Chalermluck Kebsup is a native of Phuket and has served as the mayor of Patong since May 2014. She graduated with a bachelor’s degree in Law at Ramkhamhaeng University and received her master’s in Political Science at Sukhothai Thammathirat Open University.
Here she talks about the problems Patong faces due to the limited availability of area for development and how to utilize the land to its greatest potential.
PHUKET: Currently, Phuket has a Building Control Act that limits the height of buildings in different zones around the city, including Patong. In addition, the central government also has many specific restrictions about buildings in the area.
Due to this, it is difficult to accommodate the growing population and tourist community in Patong. Owners are forced to build outwards instead of upwards, taking up more land and reducing the amount of natural foliage. This eventually yields many environmental problems, such as flooding.
The Department of Public Works and Town and Country Planning has a very intricate colored zoning system throughout the island that determines the density, height and type of buildings, if any, that can be built.
Due to the economy, the real estate market and height restrictions, the current limitations are unsuitable.
So many people purchase land – which has risen from 100,000 baht per rai, to more that 200 million baht per rai – and expect to be able to build large resorts and hotels on them. Currently, buildings in Patong are restricted to a height between 12 and 23 meters and I am constantly dealing with people who are trying to break the law and build high-rises.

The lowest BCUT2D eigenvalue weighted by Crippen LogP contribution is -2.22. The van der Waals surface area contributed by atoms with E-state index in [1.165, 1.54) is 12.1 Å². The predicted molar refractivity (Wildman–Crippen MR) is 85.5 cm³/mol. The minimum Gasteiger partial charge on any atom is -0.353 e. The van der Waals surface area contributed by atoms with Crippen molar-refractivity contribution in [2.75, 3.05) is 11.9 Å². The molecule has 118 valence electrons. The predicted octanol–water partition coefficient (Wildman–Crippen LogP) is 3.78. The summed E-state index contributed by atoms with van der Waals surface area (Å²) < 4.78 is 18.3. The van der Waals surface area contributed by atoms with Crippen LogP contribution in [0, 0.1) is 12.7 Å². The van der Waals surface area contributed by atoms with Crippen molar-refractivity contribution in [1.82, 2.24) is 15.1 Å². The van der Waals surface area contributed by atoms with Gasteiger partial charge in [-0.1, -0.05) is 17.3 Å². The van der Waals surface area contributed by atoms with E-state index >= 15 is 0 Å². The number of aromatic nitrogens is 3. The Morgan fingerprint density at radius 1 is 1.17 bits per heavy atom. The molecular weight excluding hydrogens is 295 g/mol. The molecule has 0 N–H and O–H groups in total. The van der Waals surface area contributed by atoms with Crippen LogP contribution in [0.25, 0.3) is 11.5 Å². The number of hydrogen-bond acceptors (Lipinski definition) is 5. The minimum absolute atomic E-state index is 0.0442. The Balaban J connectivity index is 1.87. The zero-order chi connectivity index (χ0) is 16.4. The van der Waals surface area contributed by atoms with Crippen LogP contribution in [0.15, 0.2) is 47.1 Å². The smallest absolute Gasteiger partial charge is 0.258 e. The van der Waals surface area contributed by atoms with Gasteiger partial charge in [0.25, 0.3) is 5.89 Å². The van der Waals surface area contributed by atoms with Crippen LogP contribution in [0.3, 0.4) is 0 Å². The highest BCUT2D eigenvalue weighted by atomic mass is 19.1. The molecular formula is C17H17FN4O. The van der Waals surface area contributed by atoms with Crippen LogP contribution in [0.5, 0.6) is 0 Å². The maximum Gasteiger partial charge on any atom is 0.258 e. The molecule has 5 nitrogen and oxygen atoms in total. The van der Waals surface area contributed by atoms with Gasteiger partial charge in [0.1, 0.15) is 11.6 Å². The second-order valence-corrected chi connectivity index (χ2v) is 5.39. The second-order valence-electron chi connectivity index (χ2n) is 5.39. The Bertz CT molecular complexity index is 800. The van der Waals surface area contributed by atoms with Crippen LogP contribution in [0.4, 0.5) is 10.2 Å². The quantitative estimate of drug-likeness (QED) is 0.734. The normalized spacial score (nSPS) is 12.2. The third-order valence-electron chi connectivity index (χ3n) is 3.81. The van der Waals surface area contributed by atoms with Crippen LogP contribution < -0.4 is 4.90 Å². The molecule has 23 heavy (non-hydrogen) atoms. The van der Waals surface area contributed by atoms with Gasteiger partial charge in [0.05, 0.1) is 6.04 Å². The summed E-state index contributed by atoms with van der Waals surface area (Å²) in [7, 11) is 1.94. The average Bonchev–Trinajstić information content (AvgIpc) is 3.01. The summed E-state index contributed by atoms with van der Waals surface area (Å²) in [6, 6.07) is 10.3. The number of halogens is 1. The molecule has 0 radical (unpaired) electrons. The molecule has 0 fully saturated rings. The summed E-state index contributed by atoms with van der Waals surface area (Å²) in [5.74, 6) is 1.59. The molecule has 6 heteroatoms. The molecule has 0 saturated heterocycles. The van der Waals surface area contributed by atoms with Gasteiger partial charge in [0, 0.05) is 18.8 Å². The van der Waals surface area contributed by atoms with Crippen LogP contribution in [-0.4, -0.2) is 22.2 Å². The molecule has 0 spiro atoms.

The municipality is unable to extend the 23-meter height restriction on its own, even though we want to see the land in Patong used to its greatest potential. Each government office has to adhere to certain restrictions in regards to allowing people to build on the land, including those by the Ministry of Natural Resources and Environment, which oversees height restrictions and zoning regulations.
Allowing people to build taller buildings will not only accommodate the growing population, but will provide more green zones in the area by not using the entirety of the land purchased for construction. This will leave some room for trees and nature to grow, which will help in cooling down the area and also prevent flooding.
Because it is a sensitive subject and many government offices – including those in the central government – have so many restrictions, it is difficult to change the law or make changes to policies. As of now, the former laws implemented in 2010 remain in place, making it difficult to remove and manage illegal buildings.
As most people can tell quite easily, many buildings in Patong – many of which are old – are illegal. The best course of action at this point is to control the newer buildings and projects and make sure that they are following all the laws, including the Building Control Act.
I plan on holding a meeting with all relevant officials to go over the current laws and restrictions and to table ideas that can help move Patong’s growth forward.
Until then, I will ensure that all buildings and owners are following the current laws, and that those who are will not will face consequences under the law.
— Sukawin Tanthavanich
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